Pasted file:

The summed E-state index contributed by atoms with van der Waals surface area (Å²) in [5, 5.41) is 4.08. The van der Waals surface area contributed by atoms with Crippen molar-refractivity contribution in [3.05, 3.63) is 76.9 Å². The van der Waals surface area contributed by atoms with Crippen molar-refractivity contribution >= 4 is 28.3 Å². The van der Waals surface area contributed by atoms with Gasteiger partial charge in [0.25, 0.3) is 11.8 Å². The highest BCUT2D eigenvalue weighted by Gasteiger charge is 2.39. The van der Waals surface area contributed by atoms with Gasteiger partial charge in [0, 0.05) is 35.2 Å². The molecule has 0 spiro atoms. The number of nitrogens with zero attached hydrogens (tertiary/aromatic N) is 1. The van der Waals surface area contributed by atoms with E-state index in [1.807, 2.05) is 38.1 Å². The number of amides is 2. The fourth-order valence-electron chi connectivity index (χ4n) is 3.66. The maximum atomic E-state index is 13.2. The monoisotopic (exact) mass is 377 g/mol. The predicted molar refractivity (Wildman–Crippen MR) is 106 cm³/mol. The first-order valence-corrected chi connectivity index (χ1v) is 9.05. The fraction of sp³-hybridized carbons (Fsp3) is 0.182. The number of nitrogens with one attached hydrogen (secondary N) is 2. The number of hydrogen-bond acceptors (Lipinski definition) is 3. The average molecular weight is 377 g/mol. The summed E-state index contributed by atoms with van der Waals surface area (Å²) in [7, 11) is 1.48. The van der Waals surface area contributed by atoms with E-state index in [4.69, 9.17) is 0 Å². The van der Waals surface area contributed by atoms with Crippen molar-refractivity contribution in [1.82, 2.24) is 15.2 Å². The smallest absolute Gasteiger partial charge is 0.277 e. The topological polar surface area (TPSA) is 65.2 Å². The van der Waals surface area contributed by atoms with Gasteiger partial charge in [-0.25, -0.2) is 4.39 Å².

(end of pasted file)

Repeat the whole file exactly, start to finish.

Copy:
The summed E-state index contributed by atoms with van der Waals surface area (Å²) in [5, 5.41) is 4.08. The van der Waals surface area contributed by atoms with Crippen molar-refractivity contribution in [3.05, 3.63) is 76.9 Å². The van der Waals surface area contributed by atoms with Crippen molar-refractivity contribution >= 4 is 28.3 Å². The van der Waals surface area contributed by atoms with Gasteiger partial charge in [0.25, 0.3) is 11.8 Å². The highest BCUT2D eigenvalue weighted by Gasteiger charge is 2.39. The van der Waals surface area contributed by atoms with Gasteiger partial charge in [0, 0.05) is 35.2 Å². The molecule has 0 spiro atoms. The number of nitrogens with zero attached hydrogens (tertiary/aromatic N) is 1. The van der Waals surface area contributed by atoms with E-state index in [1.807, 2.05) is 38.1 Å². The number of amides is 2. The fourth-order valence-electron chi connectivity index (χ4n) is 3.66. The maximum atomic E-state index is 13.2. The monoisotopic (exact) mass is 377 g/mol. The predicted molar refractivity (Wildman–Crippen MR) is 106 cm³/mol. The first-order valence-corrected chi connectivity index (χ1v) is 9.05. The fraction of sp³-hybridized carbons (Fsp3) is 0.182. The number of nitrogens with one attached hydrogen (secondary N) is 2. The number of hydrogen-bond acceptors (Lipinski definition) is 3. The average molecular weight is 377 g/mol. The summed E-state index contributed by atoms with van der Waals surface area (Å²) in [7, 11) is 1.48. The van der Waals surface area contributed by atoms with E-state index in [4.69, 9.17) is 0 Å². The van der Waals surface area contributed by atoms with Crippen molar-refractivity contribution in [1.82, 2.24) is 15.2 Å². The smallest absolute Gasteiger partial charge is 0.277 e. The topological polar surface area (TPSA) is 65.2 Å². The van der Waals surface area contributed by atoms with Gasteiger partial charge in [-0.25, -0.2) is 4.39 Å².